Antidepressant Maker’s $20 Million Secret Court Deal—Mental Health Industry Watchdog Vindicated Over Prozac Risk Exposure

The truth vindicates us and others that challenged the secret settlement and continued to expose Prozac and similar antidepressant-induced violence and suicide risks.” – CCHR

By Jan Eastgate,
President CCHR International
The Mental Health Industry Watchdog
September 19, 2019

The Louisville Courier Journal reported that Eli Lilly that produces Prozac, the antidepressant that Joseph Wesbecker’s victims blamed for his deadly shooting rampage on September 14, 1989, secretly paid the victims $20 million—worth about $41 million today—to help ensure a court verdict exonerating the drug company.[1] Wesbecker had begun taking Prozac about five weeks before his murderous spree that killed eight and wounded 12 in the Standard Gravure print shop attached to the Courier Journal in Louisville, Kentucky.[2] USA Today reported that in 1994, a fiercely litigated, 11-week trial took place in which Wesbecker’s victims and their families said the Prozac he took helped incite his murderous rampage. “On the eve of the jury’s verdict, which absolved Lilly of liability, the company made the secret payment without telling the judge overseeing the case,” media reported.[3]

Mental health industry watchdog, Citizens Commission on Human Rights (CCHR) said the truth vindicates it and others that challenged the secret settlement and continued to expose Prozac and similar antidepressant risks. A CCHR representative had testified in the November 22, 1989 coroner’s inquest into the Wesbecker deaths about Prozac’s potential violent streak.[4] CCHR had received thousands of calls alleging similar adverse effects of the antidepressant.

The coroner, Dr. Richard Greathouse, heard that Wesbecker had been prescribed Prozac by psychiatrist Lee Coleman, who recommended it despite his patient’s earlier aversion to it. Five weeks later, Coleman described Wesbecker as “very, very agitated” and “much more nervous and anxious than he normally was,” some of which he attributed to Prozac.[5] The psychiatrist testified: “I knew that Prozac in some people could cause nervousness, can cause agitation….”[6]  Dr. Greathouse determined: “….Prozac in certain individuals has caused a violent hostile type of reaction.”[7]

During the 1994 lawsuit, information was raised about how Lilly dealt with damning evidence of serious adverse events in its arthritis drug Oraflex that Lilly withdrew from the market. “Lilly pleaded guilty to 25 criminal misdemeanor counts for failing to report adverse reactions that patients suffered from the drug, and the drug company feared that the Prozac jury would be more inclined to rule against the drugmaker if it learned of it,” reported USA Today.[8]  In exchange for the $20 million payment, the plaintiffs agreed to withhold the damaging evidence.

On September 14, 1989, in Louisville, Kentucky, Joseph T. Wesbecker, a 47-year-old pressman, killed eight people and injured twelve at his former workplace, Standard Gravure, before committing suicide.

Two Wesbecker victims confirmed the 1994 secret deal on the eve of the 30 anniversary of the shooting.[9] They told the Courier Journal they felt compelled to accept the money because they suffered egregious injuries that kept them from working again and they needed it to survive. They also said they also feared repercussions for now revealing the settlement payout.[10]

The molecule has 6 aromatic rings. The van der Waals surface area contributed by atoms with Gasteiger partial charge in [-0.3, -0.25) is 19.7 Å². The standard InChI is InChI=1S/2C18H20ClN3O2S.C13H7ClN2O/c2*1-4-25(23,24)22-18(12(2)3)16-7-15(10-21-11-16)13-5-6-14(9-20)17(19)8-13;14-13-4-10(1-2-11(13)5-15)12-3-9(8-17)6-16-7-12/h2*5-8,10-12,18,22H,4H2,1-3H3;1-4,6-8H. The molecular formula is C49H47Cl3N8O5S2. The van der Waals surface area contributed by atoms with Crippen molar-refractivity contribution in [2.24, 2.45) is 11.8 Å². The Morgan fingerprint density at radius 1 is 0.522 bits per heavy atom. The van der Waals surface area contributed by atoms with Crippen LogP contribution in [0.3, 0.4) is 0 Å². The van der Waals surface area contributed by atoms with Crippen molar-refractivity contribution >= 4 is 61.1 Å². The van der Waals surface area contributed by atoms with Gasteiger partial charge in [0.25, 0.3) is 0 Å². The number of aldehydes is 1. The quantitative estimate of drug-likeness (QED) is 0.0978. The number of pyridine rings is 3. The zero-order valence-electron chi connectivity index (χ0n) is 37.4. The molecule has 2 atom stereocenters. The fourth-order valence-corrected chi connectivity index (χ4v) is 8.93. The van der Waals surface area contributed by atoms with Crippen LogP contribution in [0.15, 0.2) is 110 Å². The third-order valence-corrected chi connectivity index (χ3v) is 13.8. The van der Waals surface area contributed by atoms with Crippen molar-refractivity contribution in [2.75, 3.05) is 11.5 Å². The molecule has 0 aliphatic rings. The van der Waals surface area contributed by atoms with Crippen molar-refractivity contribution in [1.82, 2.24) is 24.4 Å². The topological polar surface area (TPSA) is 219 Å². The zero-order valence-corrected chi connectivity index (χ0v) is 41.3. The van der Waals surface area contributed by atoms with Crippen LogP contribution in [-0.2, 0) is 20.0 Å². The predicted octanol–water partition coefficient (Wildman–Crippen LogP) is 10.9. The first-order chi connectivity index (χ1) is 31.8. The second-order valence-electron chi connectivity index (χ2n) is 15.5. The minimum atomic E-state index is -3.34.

Texas attorney, Andy Vickery, who had clients that alleged damage because of antidepressants, had challenged Lilly’s secret settlement and called the tendency of Prozac and related antidepressants to cause some users to turn violent or suicidal, “a public health catastrophe.”[11] Watch the video here.

CCHR says the Wesbecker killing spree was especially significant because it sparked numerous lawsuits against antidepressant makers and allegations that psychotropic drugs, including antidepressants, can cause suicidal and violent behavior.  Including the Wesbecker murders, there have been at least 14 killings where Prozac was identified alone or in combination with other prescription mind-altering drugs resulting in 51 deaths and 72 wounded.

CCHR charges that the Food and Drug Administration (FDA) of reinforcing the health catastrophe that Andy Vickery spoke of and had been put on notice of Prozac’s risks even before approving it.[12]  That risk became even clearer with the Wesbecker coroner’s inquest.

In 1989-90, using, the Freedom of Information Act, CCHR also filed for all adverse Prozac events reported to the FDA, which had already reached 3,000 with 34 people murdered by someone taking Prozac. CCHR petitioned the FDA to take Prozac off the market.  On July 26, 1991, the FDA denied the Petition, claiming, “We do not believe there is evidence that Prozac causes suicidality or other violent thinking or behavior.”[13]  However, it agreed to “convene a meeting of its Psychopharmacological Drugs Advisory Committee (PDAC) to consider the issue of suicidality associated with antidepressant drugs, including Prozac.”

At the September 20, 1991 PDAC “review,” dozens of Prozac victims and their family members told the committee of horror stories linking the drug to multiple murders, suicides and other nightmarish effects. Yet the panel voted to do nothing. It was later documented that at least five of the 10 committee members had conflicts of interest with pharmaceutical companies, including Eli Lilly. [14] Psychiatrists warned PDAC that any changes in Prozac labeling would undermine the public’s confidence in psychiatric drugs.[15]  Still, the FDA conceded that it did “not dismiss the possibility that antidepressants in general or fluoxetine in particular may have the capacity to cause untoward injurious behaviors and acts, and/or to intensify them.”[16]